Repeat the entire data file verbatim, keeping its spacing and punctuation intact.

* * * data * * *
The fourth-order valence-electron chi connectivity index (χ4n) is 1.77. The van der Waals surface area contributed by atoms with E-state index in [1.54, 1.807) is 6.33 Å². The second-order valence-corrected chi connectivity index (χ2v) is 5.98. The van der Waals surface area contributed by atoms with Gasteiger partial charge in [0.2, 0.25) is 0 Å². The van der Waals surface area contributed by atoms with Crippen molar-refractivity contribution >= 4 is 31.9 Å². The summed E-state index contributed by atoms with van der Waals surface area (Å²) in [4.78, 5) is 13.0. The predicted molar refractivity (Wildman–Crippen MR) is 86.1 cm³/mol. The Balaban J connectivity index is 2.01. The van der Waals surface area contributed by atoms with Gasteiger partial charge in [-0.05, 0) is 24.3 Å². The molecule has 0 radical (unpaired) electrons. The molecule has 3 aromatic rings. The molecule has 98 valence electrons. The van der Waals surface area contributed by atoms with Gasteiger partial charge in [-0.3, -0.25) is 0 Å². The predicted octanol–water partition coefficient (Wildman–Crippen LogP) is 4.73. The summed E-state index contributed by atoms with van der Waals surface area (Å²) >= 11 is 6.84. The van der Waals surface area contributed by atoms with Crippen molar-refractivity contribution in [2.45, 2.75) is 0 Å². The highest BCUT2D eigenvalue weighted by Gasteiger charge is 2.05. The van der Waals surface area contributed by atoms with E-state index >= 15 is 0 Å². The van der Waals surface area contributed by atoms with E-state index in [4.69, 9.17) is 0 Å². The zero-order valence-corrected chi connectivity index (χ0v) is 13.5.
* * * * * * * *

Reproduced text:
The fourth-order valence-electron chi connectivity index (χ4n) is 1.77. The van der Waals surface area contributed by atoms with E-state index in [1.54, 1.807) is 6.33 Å². The second-order valence-corrected chi connectivity index (χ2v) is 5.98. The van der Waals surface area contributed by atoms with Gasteiger partial charge in [0.2, 0.25) is 0 Å². The van der Waals surface area contributed by atoms with Crippen molar-refractivity contribution >= 4 is 31.9 Å². The summed E-state index contributed by atoms with van der Waals surface area (Å²) in [4.78, 5) is 13.0. The predicted molar refractivity (Wildman–Crippen MR) is 86.1 cm³/mol. The Balaban J connectivity index is 2.01. The van der Waals surface area contributed by atoms with Gasteiger partial charge in [-0.05, 0) is 24.3 Å². The molecule has 0 radical (unpaired) electrons. The molecule has 3 aromatic rings. The molecule has 98 valence electrons. The van der Waals surface area contributed by atoms with Gasteiger partial charge in [-0.3, -0.25) is 0 Å². The predicted octanol–water partition coefficient (Wildman–Crippen LogP) is 4.73. The summed E-state index contributed by atoms with van der Waals surface area (Å²) >= 11 is 6.84. The van der Waals surface area contributed by atoms with Crippen molar-refractivity contribution in [2.45, 2.75) is 0 Å². The highest BCUT2D eigenvalue weighted by Gasteiger charge is 2.05. The van der Waals surface area contributed by atoms with E-state index >= 15 is 0 Å². The van der Waals surface area contributed by atoms with E-state index in [4.69, 9.17) is 0 Å². The zero-order valence-corrected chi connectivity index (χ0v) is 13.5.